Strontium ( /ˈstrɒntiəm/ STRON-tee-əm) is a chemical element with symbol Sr and atomic number 38. An alkaline earth metal, strontium is a soft silver-white or yellowish metallic element that is highly reactive chemically. The metal turns yellow when exposed to air. It occurs naturally in the minerals celestine and strontianite. While natural strontium is stable, the synthetic 90Sr isotope is present in radioactive fallout and has a half-life of 28.90 years.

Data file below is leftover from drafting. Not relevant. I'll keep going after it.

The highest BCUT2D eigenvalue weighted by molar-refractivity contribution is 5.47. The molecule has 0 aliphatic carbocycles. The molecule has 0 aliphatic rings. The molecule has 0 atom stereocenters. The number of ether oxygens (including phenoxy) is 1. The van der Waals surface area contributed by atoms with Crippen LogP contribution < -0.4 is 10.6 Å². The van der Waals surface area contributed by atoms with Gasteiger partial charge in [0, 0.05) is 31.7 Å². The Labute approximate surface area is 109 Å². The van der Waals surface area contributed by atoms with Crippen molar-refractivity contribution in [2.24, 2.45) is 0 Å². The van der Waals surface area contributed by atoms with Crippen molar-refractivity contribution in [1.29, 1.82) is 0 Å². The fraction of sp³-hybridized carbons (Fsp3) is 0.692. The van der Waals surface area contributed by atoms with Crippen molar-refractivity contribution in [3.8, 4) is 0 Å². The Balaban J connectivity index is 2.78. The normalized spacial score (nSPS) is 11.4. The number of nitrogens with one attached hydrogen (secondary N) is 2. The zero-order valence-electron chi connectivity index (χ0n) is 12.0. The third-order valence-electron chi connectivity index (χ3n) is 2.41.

Both strontium and strontianite are named after Strontian, a village in Scotland near which the mineral was first discovered in 1790 by Adair Crawford and William Cruickshank. The production of sugar from sugar beet was in the 19th century the largest application. Strontium compounds are today mostly used for the production of cathode ray tubes. The displacement of cathode ray tubes by other display methods in television sets is changing the overall consumption.